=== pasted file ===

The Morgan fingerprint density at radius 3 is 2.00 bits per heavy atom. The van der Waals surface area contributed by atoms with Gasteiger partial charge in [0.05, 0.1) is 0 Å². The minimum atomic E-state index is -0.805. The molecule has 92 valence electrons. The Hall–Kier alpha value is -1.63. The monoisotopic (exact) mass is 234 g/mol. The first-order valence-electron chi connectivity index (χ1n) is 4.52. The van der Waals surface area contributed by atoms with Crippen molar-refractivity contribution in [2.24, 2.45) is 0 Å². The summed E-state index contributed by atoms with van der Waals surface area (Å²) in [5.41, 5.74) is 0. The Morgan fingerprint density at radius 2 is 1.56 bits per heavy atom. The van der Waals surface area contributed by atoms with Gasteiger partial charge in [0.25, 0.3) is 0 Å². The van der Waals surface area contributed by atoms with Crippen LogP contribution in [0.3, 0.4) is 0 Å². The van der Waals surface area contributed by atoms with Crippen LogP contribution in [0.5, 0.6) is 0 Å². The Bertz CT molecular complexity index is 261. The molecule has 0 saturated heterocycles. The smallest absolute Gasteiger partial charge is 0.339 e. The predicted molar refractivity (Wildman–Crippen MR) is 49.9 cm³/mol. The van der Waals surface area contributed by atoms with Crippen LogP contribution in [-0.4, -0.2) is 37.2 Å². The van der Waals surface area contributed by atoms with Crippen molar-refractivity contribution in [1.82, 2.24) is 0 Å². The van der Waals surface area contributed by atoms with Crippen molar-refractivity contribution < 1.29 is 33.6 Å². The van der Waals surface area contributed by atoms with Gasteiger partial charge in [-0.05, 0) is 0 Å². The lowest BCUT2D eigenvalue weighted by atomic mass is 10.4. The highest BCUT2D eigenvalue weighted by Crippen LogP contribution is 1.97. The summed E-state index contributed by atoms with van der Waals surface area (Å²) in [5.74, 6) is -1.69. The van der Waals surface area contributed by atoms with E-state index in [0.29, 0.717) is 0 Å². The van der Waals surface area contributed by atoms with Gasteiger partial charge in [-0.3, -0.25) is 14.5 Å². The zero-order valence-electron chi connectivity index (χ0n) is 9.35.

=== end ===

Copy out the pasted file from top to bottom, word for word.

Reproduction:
The Morgan fingerprint density at radius 3 is 2.00 bits per heavy atom. The van der Waals surface area contributed by atoms with Gasteiger partial charge in [0.05, 0.1) is 0 Å². The minimum atomic E-state index is -0.805. The molecule has 92 valence electrons. The Hall–Kier alpha value is -1.63. The monoisotopic (exact) mass is 234 g/mol. The first-order valence-electron chi connectivity index (χ1n) is 4.52. The van der Waals surface area contributed by atoms with Crippen molar-refractivity contribution in [2.24, 2.45) is 0 Å². The summed E-state index contributed by atoms with van der Waals surface area (Å²) in [5.41, 5.74) is 0. The Morgan fingerprint density at radius 2 is 1.56 bits per heavy atom. The van der Waals surface area contributed by atoms with Gasteiger partial charge in [0.25, 0.3) is 0 Å². The van der Waals surface area contributed by atoms with Crippen LogP contribution in [0.3, 0.4) is 0 Å². The van der Waals surface area contributed by atoms with Crippen LogP contribution in [0.5, 0.6) is 0 Å². The Bertz CT molecular complexity index is 261. The molecule has 0 saturated heterocycles. The smallest absolute Gasteiger partial charge is 0.339 e. The predicted molar refractivity (Wildman–Crippen MR) is 49.9 cm³/mol. The van der Waals surface area contributed by atoms with Crippen LogP contribution in [-0.4, -0.2) is 37.2 Å². The van der Waals surface area contributed by atoms with Crippen molar-refractivity contribution in [1.82, 2.24) is 0 Å². The van der Waals surface area contributed by atoms with Crippen molar-refractivity contribution < 1.29 is 33.6 Å². The van der Waals surface area contributed by atoms with Gasteiger partial charge in [-0.05, 0) is 0 Å². The lowest BCUT2D eigenvalue weighted by atomic mass is 10.4. The highest BCUT2D eigenvalue weighted by Crippen LogP contribution is 1.97. The summed E-state index contributed by atoms with van der Waals surface area (Å²) in [5.74, 6) is -1.69. The van der Waals surface area contributed by atoms with E-state index in [0.29, 0.717) is 0 Å². The van der Waals surface area contributed by atoms with Gasteiger partial charge in [-0.3, -0.25) is 14.5 Å². The zero-order valence-electron chi connectivity index (χ0n) is 9.35.